Did you know that old windows cost the U.S. an estimated $45 billion in wasted energy each year? All that wastage results from the heat gains and losses that transpire through them.
So, does that mean replacing old living room windows can help prevent energy waste and save you money? If so, are new windows your only viable solution in such cases?
To that end, we created this guide on how old windows waste energy and the pros and cons of new replacement windows. So keep reading, as knowing what they are can help enlighten you on when it makes sense to invest in them.
How Do Old Windows Waste Energy?
Single-glazed windows, those with only one pane, were the only option until the 1950s. Only after that did double-glazed windows, those with two panes, become available. Still, the double-paned versions just became more common in U.S. homes in the ’70s.
So if your home is part of the 38% of U.S. houses built on or before 1969, you may still have single-paned windows. Unfortunately, their solitary glass pane offers little insulation and heat transmission resistance. That makes them the least energy-efficient windows compared to double- and triple-pane options.
During summer, old single-pane windows let in more heat from the outside. That causes your air conditioning system to work harder to cool your indoor space. This increased workload results in more energy use and higher cooling bills.
In the winter, old single-glazed windows let the heat from your house leak outside. They even allow the cold from the wintry air to permeate your home. Either way, they cause your heating system to work harder and use more energy to keep your home warm.
Old home windows are also more susceptible to air leaks due to their aging caulking and seals. They’re like holes that let your home’s conditioned air escape and go to waste. Additionally, these gaps allow outdoor air to enter your home.
So Can New Living Room Windows Save Money?
Yes, new replacement windows can reduce monthly energy bills. They can do so by helping prevent heat gains and losses and minimizing air leakages.
How much you can save depends on the type of windows you’re replacing and the new windows you’re getting.
Suppose you’re replacing single-glazed windows with ENERGY STAR-certified windows. In this case, you can save $101 to $583 and cut your carbon emissions by 1,006 to 6,205 pounds yearly.
The savings are smaller when you replace double-paned windows with ENERGY STAR products. Still, you can save $27 to $197 and cut your CO emissions by 246 to 2,001 pounds yearly.
Some modern window replacement options also feature recycled and sustainable materials. They save you money upfront, too, as products made from recycled materials often cost less. They’re also better for the environment, as they need less energy and raw materials to make.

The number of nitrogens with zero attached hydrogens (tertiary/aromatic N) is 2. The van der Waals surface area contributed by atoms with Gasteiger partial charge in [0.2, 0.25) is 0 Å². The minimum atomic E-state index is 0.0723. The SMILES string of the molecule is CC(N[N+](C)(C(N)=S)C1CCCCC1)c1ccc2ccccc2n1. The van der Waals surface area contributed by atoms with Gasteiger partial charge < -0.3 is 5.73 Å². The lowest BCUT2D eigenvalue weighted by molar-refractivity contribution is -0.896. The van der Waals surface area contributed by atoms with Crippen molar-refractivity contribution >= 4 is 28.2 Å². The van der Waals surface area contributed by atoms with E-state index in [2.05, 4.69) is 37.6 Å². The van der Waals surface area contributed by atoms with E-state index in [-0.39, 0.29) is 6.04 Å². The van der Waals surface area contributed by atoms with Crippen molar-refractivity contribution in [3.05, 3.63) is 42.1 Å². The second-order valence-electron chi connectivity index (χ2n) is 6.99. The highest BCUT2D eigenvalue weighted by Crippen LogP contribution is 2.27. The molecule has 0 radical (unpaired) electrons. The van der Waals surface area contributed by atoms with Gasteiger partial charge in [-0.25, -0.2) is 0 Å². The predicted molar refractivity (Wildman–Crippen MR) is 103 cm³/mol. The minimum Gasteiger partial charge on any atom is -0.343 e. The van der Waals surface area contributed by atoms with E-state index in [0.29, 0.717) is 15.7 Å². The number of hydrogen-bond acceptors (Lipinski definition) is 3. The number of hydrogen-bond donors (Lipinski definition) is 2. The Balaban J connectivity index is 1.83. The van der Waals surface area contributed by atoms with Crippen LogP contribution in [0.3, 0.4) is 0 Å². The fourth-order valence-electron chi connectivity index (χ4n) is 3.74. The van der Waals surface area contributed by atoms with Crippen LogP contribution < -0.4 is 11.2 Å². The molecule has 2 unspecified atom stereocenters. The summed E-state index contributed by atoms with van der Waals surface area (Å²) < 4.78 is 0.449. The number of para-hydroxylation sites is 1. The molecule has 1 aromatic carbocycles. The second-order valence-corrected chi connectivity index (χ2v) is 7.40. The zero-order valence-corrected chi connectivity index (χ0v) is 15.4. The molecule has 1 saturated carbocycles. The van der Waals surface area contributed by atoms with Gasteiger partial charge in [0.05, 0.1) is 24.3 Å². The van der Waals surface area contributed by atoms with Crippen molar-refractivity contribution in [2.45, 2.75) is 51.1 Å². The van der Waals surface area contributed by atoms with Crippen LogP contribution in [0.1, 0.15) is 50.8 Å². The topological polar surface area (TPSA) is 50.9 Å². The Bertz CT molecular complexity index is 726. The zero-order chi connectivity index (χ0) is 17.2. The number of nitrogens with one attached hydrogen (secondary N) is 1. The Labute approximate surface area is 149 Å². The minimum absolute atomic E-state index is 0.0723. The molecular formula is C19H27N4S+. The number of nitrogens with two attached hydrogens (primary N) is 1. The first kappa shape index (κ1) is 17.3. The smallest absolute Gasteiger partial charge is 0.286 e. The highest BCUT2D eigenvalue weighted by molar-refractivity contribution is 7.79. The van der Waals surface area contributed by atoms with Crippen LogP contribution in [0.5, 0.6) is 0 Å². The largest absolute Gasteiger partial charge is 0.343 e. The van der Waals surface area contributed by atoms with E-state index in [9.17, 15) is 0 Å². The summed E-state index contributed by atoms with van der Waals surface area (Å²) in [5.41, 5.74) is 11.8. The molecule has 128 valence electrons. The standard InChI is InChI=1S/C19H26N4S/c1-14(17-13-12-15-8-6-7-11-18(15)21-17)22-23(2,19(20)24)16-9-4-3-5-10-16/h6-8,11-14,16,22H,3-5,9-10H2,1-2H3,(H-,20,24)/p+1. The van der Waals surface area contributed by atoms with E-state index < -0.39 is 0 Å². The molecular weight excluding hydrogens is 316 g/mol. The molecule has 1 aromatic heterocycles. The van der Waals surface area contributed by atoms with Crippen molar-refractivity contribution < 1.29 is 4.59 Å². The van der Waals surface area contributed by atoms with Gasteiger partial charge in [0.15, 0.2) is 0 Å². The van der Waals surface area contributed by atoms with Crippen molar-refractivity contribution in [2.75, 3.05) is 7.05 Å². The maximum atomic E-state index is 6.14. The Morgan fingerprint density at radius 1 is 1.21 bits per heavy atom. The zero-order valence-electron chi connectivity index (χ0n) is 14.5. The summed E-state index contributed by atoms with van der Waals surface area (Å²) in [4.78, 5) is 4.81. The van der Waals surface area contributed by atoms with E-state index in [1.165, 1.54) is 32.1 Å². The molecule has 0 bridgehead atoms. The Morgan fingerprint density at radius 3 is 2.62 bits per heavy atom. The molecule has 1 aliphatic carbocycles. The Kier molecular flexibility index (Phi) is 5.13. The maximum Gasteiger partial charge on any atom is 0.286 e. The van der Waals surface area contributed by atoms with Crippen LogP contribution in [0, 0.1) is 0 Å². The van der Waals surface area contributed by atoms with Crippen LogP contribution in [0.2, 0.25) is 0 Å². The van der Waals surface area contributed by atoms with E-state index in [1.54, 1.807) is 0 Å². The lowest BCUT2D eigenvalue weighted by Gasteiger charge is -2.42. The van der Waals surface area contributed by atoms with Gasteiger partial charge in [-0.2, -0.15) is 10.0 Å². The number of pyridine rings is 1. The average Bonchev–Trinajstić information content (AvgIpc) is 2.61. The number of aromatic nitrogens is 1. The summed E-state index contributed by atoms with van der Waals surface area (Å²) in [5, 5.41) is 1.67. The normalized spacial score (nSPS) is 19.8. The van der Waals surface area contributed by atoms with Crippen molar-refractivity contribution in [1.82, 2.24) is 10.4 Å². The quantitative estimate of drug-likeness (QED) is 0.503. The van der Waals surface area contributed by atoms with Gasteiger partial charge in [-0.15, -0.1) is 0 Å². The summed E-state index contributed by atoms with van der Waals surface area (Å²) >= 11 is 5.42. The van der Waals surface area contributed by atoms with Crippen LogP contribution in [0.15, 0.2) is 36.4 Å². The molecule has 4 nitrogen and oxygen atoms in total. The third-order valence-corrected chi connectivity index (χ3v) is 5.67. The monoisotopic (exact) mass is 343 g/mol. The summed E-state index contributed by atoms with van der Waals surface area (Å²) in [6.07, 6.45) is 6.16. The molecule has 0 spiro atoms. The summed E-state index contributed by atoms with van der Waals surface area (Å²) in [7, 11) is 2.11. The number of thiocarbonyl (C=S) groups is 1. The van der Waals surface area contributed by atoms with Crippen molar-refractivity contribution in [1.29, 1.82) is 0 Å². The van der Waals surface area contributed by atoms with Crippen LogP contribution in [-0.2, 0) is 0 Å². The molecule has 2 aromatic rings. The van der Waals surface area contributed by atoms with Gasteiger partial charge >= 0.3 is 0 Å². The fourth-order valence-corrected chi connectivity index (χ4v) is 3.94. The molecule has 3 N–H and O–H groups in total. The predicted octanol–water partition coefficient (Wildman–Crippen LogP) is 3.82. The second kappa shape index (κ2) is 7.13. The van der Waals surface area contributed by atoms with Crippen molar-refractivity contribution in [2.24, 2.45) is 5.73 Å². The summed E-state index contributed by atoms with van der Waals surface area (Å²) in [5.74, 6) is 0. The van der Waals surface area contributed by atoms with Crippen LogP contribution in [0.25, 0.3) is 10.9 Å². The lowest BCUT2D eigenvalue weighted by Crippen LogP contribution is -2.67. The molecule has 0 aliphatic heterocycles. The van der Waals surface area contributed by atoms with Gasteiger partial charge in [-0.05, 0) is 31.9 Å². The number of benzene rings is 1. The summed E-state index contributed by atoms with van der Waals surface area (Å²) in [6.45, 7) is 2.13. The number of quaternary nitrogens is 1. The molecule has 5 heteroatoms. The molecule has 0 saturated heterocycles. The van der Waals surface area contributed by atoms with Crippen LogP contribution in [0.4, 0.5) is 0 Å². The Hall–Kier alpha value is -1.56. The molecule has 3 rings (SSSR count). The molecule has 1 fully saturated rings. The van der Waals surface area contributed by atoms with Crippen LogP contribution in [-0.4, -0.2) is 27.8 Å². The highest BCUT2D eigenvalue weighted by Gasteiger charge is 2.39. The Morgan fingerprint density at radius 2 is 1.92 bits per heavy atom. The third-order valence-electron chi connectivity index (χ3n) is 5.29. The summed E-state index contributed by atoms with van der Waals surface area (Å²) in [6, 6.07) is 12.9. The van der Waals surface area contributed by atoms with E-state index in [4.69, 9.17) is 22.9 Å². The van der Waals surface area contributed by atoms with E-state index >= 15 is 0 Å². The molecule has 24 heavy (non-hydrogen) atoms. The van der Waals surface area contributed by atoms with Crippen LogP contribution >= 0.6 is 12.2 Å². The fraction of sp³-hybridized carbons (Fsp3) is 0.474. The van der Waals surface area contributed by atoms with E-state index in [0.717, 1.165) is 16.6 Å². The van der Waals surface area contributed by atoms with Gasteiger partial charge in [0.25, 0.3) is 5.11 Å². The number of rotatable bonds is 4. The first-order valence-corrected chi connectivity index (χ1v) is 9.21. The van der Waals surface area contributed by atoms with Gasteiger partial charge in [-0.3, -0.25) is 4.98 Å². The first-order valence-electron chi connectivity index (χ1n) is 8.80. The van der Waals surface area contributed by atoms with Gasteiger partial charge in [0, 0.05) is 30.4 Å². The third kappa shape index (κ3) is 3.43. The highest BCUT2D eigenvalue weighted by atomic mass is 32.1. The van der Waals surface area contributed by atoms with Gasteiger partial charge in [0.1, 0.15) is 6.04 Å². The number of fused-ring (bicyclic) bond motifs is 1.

How Do New Windows Reduce Energy Costs?
Most modern windows feature multi-glazing: double-glazing or triple-glazing.
Double-glazed windows use two glass panes separated by a 1/4 to 1/2 inch space. An insulating gas, such as argon or krypton, fills this gap. This insulated area doesn’t trap heat but slows its transfer to reduce heat loss and gain.
Triple-glazed windows feature three glass panes spaced apart by a 1/4 to 1/2 inch gap. These sections also get pumped with insulating gas. Since they have two insulated spaces, they’re more insulating than double-glazed windows.
That makes triple-pane windows far more efficient than single-glazed ones. Researchers also found they’re at least 40% more energy efficient than double-pane ones.
But Why Living Room Windows?
The living room is one of, if not the largest, space in a house since it must accommodate more people and furniture. After all, this is where families and visitors relax and socialize.
Because of its size, the living room also usually features the most windows. And since more people use this room, their windows also get the most use, causing them to age, wear, and tear faster. That’s why if you’re replacing home windows, you may want to start with those in the living room.
How Else Do New Windows Save Money?
Correctly installed, well-maintained HVAC systems can last for 15 to 25 years. However, when they work harder than they should, their parts wear and tear faster. That causes premature breakdowns, resulting in heftier repair or replacement costs.
As mentioned above, old, leaking windows cause HVAC systems to work harder. Thus, they can also contribute to these systems’ reduced lifespans.
So by replacing dated, defective windows with new ones, you can cut your HVAC system’s workload.